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Cloud computing: Privacy and trust up in the cloud

16 April 10 16:39 GMT

Fifteen years ago people carried their documents around on floppy discs, then many people switched to memory sticks, and now a few are turning to the cloud.

Cloud computing means the ability to access, change and interact with data on any platform with a net connection, including on smartphones.

These online services require no software purchase and installation and most run via a browser. Users can pick from the growing number of cloud-based offerings, such as Google Docs and Amazon's Elastic Compute Cloud (EC2).

Evernote is another system where various pieces of information, such as webpages, business cards and text notes can be collected into virtual and searchable notebooks.

But there are concerns that storing personal data on a server somewhere in cyberspace could pose a major threat to the privacy of individuals.

Phil Libin, Evernote's boss, said his firm offers a two-tiered approach to security.

"Premium users have all of their data go over SSL [encryption], kind of like an online banking site. Free users currently are sending data back and forth just over http - the standard way that the web operates," he said.

"Your username and password is always kept encrypted. We don't see what your password is, we can't unencrypt it - no one will ever ask for it," he added.

Trust value

Dropbox has more than four million customers who can upload digital content which is permanently synced across a number of their devices.

Adam Gross, senior vice president of marketing for the storage service said the cloud needs the trust of users.

"I think with any cloud computing service, it's important that the provider have a trusted relationship with those people using the service," he said.

He believes the cloud is "helping people keep their files backed up and safe and secure, rather than the old model where each individual PC user had to be responsible for it alone."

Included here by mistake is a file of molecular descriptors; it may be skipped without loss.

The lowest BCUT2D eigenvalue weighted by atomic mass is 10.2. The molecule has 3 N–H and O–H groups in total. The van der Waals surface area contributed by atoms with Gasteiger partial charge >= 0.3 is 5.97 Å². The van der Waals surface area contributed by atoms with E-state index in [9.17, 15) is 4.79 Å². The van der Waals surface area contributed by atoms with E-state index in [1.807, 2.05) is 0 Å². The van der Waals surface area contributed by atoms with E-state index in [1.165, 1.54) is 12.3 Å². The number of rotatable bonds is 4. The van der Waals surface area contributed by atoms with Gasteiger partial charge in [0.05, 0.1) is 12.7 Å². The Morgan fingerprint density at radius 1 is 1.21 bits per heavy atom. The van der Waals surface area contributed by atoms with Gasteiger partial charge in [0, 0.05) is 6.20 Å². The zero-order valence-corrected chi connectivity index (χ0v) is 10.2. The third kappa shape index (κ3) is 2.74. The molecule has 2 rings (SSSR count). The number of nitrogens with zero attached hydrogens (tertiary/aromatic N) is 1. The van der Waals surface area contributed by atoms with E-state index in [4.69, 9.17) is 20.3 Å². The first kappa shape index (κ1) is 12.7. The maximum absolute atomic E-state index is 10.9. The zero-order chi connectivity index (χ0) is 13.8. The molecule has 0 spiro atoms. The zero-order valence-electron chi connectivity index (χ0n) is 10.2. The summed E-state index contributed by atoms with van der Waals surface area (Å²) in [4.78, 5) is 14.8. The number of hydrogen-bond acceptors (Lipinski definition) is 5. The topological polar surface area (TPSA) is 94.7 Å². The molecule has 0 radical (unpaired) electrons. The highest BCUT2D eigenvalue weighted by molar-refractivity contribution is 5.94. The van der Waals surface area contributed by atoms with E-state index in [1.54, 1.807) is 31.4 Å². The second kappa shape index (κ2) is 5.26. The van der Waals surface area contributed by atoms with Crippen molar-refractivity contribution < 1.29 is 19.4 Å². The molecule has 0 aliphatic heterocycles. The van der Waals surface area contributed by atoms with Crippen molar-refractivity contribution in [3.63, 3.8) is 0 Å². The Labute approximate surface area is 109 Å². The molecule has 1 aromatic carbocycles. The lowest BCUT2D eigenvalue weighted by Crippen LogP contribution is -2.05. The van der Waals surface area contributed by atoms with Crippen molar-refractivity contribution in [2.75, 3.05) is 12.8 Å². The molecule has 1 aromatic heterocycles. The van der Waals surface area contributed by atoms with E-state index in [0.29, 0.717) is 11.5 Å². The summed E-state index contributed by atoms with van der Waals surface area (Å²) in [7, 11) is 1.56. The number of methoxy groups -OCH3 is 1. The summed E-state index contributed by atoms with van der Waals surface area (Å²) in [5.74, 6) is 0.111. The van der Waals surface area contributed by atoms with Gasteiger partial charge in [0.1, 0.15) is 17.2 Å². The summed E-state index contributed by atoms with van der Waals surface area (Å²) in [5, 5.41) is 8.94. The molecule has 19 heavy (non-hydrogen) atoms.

Mike Elgan from warned users against being too trusting.

"Services say give us all your data and use the applications from the internet, and don't worry about anything, we'll take care of the security. It's a value proposition based on you trusting the provider," he said.

"What we've learned recently is that no matter how trustworthy the provider is, it's never as secure or bullet proof as you might think it is," he added.

Cloud danger

Unlike Dropbox and Evernote, some services do not synchronise data to personal computers and are based solely in the cloud.

An internet connection failure, or infrastructure downtime, is enough to cut people off from their files on these systems.

Many students have become heavy users of the free collaborative online tools that are based in the cloud. This has prompted some colleges to go as far as banning cloud computing completely.

Others like the University of San Francisco have to send out constant reminders that trouble on the net is unacceptable as a classroom excuse.

Chris Brooks, an associate professor at the University of San Francisco, said: "I'll tell students 'this [site] may go down, don't do your homework at the last minute. Just like the library might be closed at 2am on Saturday morning when you want to do your homework'".

"It's another way of learning responsibility," he said. "But I do think you have to be explicit with them that this is not always a 24/7 thing, so plan ahead."

Limited options

Not relying on the cloud entirely is one concern, but critics advise students to ponder on the physical location of their work, issues over ownership, and the rising fees for accessing it.

These factors may have to be taken into account by governments too in the future, and legislation could be needed to define new parameters for consumers.

Moving information to a virtual computer puts someone else in control of security, and there is an ever-present risk from hackers.

Mr Elgan from said there was a lack of options.

"Keeping data locally or to manage all of its backup and maintenance yourself is also fraught with hazards. The hackers are going to go wherever the data is including on your own system," he said.

"The problems of managing an increasingly complex body of data is very daunting and that's one of the appealing things about cloud computing," he added.

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